Beginner’s Luck: On Getting Faster
Improving at swim, bike, and run is a great goal—but don't lose sight of why you started this sport in the first place.
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One of my biggest claims to fame is how “slow” I manage to do triathlon. In life, however, I do everything at the speed of light. I am a fast reader, writer, grocery shopper, lunch-maker, crafter, and more. But when it comes to swim, bike, and run, I go at the “speed of me.” Turns out, that speed is a little more tortoise than hare—even though I have “hare-y” moments.
And you know what? I am (finally) okay with the speed of me.
One of the biggest “problems” with our sport is that it is a sport that requires “speed.” Duh, Meredith. It’s a race. True. Now, hear me out.
“Race” is such a sensitive word when it comes to triathlon for those of us not winning any land speed contests. Why? Because we want to participate, we want to challenge ourselves—and sometimes, we put ourselves into a position of “I am not good enough, because I am not as fast as you.” We do it to ourselves, and sometimes we don’t even see it.
We forget where we came from.
We forget why we came to triathlon.
Like many of you, I came to this sport seeking a life change. I wanted something different for my life. Triathlon became the way out of a rut, a motivator to rip me out of my complacency for my mom-bod that had been a trash can for over a decade. As I participated in triathlons, I wanted to get “faster,” sure. But when I started out, it had nothing to do with speed.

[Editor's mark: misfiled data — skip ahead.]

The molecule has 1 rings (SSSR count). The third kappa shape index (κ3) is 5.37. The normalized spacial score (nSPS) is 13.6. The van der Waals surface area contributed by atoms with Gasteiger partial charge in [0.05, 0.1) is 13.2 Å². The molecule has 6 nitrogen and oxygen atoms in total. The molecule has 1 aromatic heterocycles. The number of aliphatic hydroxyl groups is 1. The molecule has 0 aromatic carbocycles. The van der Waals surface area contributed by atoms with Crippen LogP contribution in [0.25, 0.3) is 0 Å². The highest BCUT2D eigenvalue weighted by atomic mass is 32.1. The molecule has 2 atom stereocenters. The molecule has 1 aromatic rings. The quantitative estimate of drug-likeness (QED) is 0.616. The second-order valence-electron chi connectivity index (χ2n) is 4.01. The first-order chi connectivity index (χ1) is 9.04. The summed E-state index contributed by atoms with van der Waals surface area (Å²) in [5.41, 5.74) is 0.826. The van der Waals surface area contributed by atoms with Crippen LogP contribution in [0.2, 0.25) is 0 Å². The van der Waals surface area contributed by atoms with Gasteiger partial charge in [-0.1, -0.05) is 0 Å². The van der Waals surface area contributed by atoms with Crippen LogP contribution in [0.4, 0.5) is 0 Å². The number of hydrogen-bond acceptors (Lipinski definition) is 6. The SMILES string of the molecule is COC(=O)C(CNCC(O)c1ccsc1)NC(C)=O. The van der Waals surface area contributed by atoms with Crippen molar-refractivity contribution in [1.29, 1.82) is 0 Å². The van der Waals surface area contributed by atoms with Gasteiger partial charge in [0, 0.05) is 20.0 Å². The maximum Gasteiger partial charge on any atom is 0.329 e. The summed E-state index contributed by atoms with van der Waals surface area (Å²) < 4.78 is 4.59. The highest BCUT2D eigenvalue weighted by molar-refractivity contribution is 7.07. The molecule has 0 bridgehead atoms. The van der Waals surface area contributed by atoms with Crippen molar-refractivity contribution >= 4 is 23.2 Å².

When I began swimming, biking, and running I simply wanted to be able to do those things in a race called a triathlon. That was enough for me—to work hard and finish—to change up my life. I felt like a super hero in my first triathlon—even though I crashed in transition and forgot my swim cap. I felt like a super hero because I did something that I would have previously thought impossible.
As we grow and become more capable athletes, the ease with which we will beat ourselves up over the speed we move across sea and land becomes silly. Setting goals and reaching them is amazing. If you want to go faster and that’s a goal—then do it. But for the mere mortals with families, jobs, and other outside pulls on us, having this constant drive to go faster, do more, and be better can really take a toll. We can harm ourselves beyond sensible drive; we can put immense pressure at the expense of our health and relationships.
My point? Get faster if that’s what you want and it makes sense for your life.
But if the cost of getting faster is taking an emotional, spiritual, and psychological toll on you? If it’s causing other things that are more important in life to take a back seat?
Try to dial it back. Remember why triathlon was such a catalyst at the beginning for you. Change up the routine with weight training or a 5K goal. Reassess where you are and what it is you are really seeking with swim, bike, and run. It’s true that triathlon is a race—but life is not. And if triathlon is here to better our lives, then ironically we may need to slow down a little in all areas.
Meredith Atwood (@SwimBikeMom) is a recovering attorney, motivational speaker and author of Triathlon for the Every Woman: You Can Be a Triathlete. Yes. You. She is the host of the podcast, The Same 24 Hours. Meredith lives in Atlanta with her husband and two children and writes about all things at MeredithAtwood.com. In addition to Triathlon, she has a second book due out Fall 2019.